Keith Jones tribute: The man who found God after his plane crashed in the Bermuda Triangle and left him stranded in shark-infested waters
PUBLISHED: 14:17 08 November 2017 | UPDATED: 09:38 09 November 2017
Remarkable story of naval pilot turned missionary from Folkestone
A thanksgiving service took place this week for a former naval pilot who experienced a complete engine failure while flying over the Bermuda Triangle - and was forced to bail out over shark infested seas but lived to tell the tale.
Keith Jones, from Folkestone, died last month, aged 71, after a long battle with cancer. A former chief executive of the Folkestone-based Mission Aviation Fellowship (MAF) – the world’s largest humanitarian airline - his life pivoted around the remarkable event which won him an award for his bravey.
The pilot had to crash land his jet, at speed, into the sea in complete darkness and then found himself in a flimsy dinghy surrounded by sharks.
He had previously recalled: “I was flying a night sortie from HMS Ark Royal through the Bermuda Triangle, when I experienced simultaneous failure in both engines. I tried to bail out, but one of my shoulder straps remined intact. I had to ditch the plane in the sea in complete darkness, at 120mph.
“But, I survived and managed to clamber out into a tiny yellow dinghy with two sharks swimming around me. I should have been dead – but it was proof that God had other plans for me.”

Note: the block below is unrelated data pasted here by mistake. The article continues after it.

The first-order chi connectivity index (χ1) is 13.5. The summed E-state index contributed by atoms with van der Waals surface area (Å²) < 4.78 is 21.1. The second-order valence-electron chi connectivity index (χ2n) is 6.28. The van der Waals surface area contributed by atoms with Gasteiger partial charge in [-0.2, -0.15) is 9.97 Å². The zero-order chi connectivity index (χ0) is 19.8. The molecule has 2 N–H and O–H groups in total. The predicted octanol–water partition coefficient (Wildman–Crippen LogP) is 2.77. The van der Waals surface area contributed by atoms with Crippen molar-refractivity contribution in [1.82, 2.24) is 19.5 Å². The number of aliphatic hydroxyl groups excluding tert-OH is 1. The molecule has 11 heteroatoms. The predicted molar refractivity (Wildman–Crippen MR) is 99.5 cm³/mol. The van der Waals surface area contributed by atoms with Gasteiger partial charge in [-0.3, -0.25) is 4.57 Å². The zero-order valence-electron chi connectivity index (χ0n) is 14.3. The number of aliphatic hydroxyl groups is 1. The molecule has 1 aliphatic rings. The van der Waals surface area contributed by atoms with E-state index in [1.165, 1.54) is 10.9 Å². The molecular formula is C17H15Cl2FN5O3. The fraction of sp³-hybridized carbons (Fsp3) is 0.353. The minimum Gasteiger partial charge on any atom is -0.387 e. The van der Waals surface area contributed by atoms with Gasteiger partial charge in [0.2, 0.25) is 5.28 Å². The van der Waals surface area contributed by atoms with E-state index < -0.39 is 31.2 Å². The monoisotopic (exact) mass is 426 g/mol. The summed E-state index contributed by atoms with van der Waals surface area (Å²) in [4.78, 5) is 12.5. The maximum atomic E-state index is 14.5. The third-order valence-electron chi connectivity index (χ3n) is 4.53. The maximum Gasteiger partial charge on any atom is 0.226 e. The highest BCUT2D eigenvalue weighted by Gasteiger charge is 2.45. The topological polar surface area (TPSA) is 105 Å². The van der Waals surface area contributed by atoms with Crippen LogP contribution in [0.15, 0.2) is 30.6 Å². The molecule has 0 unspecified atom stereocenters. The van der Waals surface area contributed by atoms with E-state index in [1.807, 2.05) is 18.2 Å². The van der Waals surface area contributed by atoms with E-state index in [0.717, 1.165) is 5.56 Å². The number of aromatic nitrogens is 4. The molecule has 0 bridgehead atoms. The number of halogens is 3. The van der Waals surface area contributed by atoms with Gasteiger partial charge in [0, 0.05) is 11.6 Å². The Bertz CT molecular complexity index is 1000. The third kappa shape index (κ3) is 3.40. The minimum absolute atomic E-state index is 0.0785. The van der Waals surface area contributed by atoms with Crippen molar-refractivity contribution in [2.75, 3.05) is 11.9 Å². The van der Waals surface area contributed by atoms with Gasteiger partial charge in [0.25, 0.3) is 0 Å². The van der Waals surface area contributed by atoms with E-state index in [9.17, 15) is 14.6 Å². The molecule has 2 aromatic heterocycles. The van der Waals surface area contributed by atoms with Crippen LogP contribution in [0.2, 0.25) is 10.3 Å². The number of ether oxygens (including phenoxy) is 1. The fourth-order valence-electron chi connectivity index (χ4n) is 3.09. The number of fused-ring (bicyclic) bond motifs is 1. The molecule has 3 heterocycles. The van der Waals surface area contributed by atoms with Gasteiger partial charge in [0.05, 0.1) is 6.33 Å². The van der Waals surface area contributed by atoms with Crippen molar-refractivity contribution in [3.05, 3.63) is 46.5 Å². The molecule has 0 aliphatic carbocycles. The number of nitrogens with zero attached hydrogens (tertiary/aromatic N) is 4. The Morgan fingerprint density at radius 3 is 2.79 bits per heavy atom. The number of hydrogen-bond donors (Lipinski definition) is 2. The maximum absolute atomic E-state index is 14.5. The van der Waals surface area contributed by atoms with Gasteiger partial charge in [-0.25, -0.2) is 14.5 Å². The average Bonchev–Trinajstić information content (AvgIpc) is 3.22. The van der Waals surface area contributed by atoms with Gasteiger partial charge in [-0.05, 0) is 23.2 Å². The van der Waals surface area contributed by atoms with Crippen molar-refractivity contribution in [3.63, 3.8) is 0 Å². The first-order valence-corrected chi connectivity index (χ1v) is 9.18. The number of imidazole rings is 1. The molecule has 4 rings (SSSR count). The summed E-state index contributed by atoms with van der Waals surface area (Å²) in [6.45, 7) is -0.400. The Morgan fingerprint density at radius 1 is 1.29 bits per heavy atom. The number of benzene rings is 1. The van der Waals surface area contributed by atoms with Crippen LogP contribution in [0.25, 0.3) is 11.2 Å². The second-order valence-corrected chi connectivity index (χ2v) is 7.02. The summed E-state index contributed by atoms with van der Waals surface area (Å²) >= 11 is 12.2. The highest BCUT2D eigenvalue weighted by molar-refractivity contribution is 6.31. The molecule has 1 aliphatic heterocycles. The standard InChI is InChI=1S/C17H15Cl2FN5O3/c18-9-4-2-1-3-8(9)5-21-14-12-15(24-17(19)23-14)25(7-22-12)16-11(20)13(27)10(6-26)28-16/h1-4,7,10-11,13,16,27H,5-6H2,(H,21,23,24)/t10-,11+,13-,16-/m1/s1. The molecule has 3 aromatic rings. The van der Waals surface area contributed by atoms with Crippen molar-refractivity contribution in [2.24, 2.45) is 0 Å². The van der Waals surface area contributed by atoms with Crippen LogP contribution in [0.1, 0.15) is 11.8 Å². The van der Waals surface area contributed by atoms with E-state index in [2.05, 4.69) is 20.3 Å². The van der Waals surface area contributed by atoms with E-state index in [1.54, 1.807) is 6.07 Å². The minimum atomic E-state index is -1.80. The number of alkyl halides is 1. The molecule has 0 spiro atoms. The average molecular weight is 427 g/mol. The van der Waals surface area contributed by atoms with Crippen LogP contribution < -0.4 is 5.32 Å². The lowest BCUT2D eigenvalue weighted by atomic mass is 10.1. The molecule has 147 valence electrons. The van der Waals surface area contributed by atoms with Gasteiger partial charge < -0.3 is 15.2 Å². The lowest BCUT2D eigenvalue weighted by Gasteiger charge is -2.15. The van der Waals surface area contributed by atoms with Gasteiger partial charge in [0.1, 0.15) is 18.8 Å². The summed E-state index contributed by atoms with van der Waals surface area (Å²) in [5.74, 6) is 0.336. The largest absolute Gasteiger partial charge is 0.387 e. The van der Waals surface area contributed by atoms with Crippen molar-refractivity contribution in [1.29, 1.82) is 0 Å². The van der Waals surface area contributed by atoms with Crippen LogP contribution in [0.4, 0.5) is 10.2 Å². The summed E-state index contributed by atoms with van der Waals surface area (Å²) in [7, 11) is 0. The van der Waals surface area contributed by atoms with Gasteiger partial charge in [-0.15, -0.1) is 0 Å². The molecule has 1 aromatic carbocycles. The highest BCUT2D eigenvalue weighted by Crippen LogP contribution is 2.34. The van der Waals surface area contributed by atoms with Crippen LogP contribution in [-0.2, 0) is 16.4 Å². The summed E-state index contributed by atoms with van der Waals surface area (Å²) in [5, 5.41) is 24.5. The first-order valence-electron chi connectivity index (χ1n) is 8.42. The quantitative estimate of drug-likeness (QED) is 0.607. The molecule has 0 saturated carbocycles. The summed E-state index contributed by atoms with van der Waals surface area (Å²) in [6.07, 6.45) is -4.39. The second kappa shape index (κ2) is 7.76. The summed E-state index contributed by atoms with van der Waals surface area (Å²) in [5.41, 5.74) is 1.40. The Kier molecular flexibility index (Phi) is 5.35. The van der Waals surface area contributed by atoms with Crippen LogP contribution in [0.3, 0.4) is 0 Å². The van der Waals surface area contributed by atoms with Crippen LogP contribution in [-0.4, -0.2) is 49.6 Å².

Awarded the ‘Green Endorsement’ for bravery in 1973 which stated how he ‘calmly took control of the situation’. He initiated a mayday call and made sure his aircrew safely bailed out, saving their lives.
As the end of his Naval commission drew near, Keith and his wife Lin explored ways they could use their faith to help others.
In 1978, he joined MAF as a relief pilot. His first position was in Chad, where he and Lin accepted a two-year post in N’Djamena. Civil war relocated their service to Kenya, where he flew into Tanzania and Sudan – which became their permanent home from December 1979.
After five years as missionaries in Africa, the couple returned to the UK where they continued to serve MAF, travelling the country and raising awareness of the charity’s international work. In 1984, Lin was diagnosed with myeloid leukaemia, and died just before Christmas 1985.
Keen to continue his charity service, Mr Jones became director of development at MAF UK where he met his second wife Ruth Ewart, who he married in 1987. They welcomed their son David two years later. He became MAF UK’s chief executive in 1994, a role he fulfilled until 2006.
His widow Ruth remembers her husband as a multi-talented, highly intelligent man of great wit and humour. She said: “He was a real inspiration in the way he treated others and a wonderful, wise, loving, supportive husband and father.”
A thanksgiving service was held at St John’s Church, Folkestone on November 6.